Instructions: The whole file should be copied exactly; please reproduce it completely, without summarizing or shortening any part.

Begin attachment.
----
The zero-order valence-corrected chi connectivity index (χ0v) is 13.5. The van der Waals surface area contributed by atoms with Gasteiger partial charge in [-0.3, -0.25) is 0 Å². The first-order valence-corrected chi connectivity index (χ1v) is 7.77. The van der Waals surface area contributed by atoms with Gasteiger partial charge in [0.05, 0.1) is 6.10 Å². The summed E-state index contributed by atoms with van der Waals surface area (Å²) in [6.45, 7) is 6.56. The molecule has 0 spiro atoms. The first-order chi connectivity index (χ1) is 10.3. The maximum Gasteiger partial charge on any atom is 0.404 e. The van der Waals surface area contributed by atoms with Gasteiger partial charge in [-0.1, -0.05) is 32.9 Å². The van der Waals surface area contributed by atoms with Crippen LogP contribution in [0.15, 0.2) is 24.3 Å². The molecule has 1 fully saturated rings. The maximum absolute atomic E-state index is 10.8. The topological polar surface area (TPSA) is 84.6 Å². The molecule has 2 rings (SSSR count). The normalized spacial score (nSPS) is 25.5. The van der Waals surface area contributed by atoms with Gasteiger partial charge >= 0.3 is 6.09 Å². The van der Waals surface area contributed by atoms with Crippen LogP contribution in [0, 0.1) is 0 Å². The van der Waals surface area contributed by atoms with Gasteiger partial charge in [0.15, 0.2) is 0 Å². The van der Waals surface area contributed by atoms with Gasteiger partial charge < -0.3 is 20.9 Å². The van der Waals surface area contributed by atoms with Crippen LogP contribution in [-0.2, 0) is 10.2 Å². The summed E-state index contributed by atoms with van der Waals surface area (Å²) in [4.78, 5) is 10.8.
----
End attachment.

The zero-order valence-corrected chi connectivity index (χ0v) is 13.5. The van der Waals surface area contributed by atoms with Gasteiger partial charge in [-0.3, -0.25) is 0 Å². The first-order valence-corrected chi connectivity index (χ1v) is 7.77. The van der Waals surface area contributed by atoms with Gasteiger partial charge in [0.05, 0.1) is 6.10 Å². The summed E-state index contributed by atoms with van der Waals surface area (Å²) in [6.45, 7) is 6.56. The molecule has 0 spiro atoms. The first-order chi connectivity index (χ1) is 10.3. The maximum Gasteiger partial charge on any atom is 0.404 e. The van der Waals surface area contributed by atoms with Gasteiger partial charge in [-0.1, -0.05) is 32.9 Å². The van der Waals surface area contributed by atoms with Crippen LogP contribution in [0.15, 0.2) is 24.3 Å². The molecule has 1 fully saturated rings. The maximum absolute atomic E-state index is 10.8. The topological polar surface area (TPSA) is 84.6 Å². The molecule has 2 rings (SSSR count). The normalized spacial score (nSPS) is 25.5. The van der Waals surface area contributed by atoms with Gasteiger partial charge >= 0.3 is 6.09 Å². The van der Waals surface area contributed by atoms with Crippen LogP contribution in [0, 0.1) is 0 Å². The van der Waals surface area contributed by atoms with Gasteiger partial charge in [0.15, 0.2) is 0 Å². The van der Waals surface area contributed by atoms with Gasteiger partial charge < -0.3 is 20.9 Å². The van der Waals surface area contributed by atoms with Crippen LogP contribution in [-0.2, 0) is 10.2 Å². The summed E-state index contributed by atoms with van der Waals surface area (Å²) in [4.78, 5) is 10.8.